The inability to negotiate acceptable low-price contracts with hospitals, physicians, and other providers, along with high utilization rates, is proving to be more than commercial insurers can handle.
Aetna is creating more doubt about the future of Obamacare by withdrawing late Monday from 11 of the 15 individual exchanges for 2017.
The inability to negotiate acceptable low-price contracts with hospitals, physicians, and other providers, along with high utilization rates, is proving to be more than Aetna and other commercial insurers can handle.
The Hartford, CT-based insurer's move opens the door to other carriers to rethink their own participation in the exchanges.
Aetna says it will only sell Obamacare products in Delaware, Iowa, Nebraska and Virginia, citing higher than expected utilization costs. The insurer also says it has lost $430 million in its individual policies unit since the health insurance exchanges opened in January 2014.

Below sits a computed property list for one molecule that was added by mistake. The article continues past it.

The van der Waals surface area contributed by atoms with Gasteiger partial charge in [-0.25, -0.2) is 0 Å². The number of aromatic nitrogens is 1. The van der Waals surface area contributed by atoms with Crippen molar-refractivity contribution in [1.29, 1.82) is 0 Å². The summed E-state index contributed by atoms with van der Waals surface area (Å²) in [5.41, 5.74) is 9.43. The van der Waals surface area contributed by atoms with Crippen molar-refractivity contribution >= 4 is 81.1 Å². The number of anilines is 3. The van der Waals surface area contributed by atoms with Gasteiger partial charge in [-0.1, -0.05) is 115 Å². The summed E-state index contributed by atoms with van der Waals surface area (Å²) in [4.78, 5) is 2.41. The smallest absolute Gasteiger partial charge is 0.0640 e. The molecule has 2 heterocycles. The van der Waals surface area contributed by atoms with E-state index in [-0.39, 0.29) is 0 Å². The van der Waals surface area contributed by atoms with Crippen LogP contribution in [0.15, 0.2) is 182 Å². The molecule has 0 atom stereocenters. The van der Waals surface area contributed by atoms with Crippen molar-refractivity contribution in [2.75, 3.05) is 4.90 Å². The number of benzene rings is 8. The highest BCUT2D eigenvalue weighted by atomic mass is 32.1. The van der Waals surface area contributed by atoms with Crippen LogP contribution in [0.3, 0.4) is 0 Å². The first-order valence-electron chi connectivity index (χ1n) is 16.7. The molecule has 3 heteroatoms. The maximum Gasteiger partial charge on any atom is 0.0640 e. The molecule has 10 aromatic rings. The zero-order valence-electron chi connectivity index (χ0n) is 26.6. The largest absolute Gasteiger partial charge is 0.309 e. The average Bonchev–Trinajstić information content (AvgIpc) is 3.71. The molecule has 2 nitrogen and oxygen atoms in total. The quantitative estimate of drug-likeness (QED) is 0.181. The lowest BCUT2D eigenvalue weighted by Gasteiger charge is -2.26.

"More than 40 payers of various sizes have similarly chosen to stop selling plans in one or more rating areas in the individual public exchanges over the 2015 and 2016 plan years, collectively exiting hundreds of rating areas in more than 30 states," Aetna said in a press release.
"As a strong supporter of public exchanges as a means to meet the needs of the uninsured, we regret having to make this decision."
Aetna's withdrawal is unfortunate, but not surprising, says Michael A. Morrisey, PhD, professor and head of the Department of Health Policy & Management in the School of Public Health at Texas A&M University.
Morrisey notes that in Texas, Aetna was one of seven carriers, including Blue Cross Blue Shield, that reduced the number of plans they offered in 2016 compared to 2015. Aetna reduced its Silver plan offerings by about one-third and had the highest average Silver premium in 2015 but moved aggressively in lowering those premiums in 2016 relative to BCBS.
Gregory A. Freeman is a contributing writer for HealthLeaders.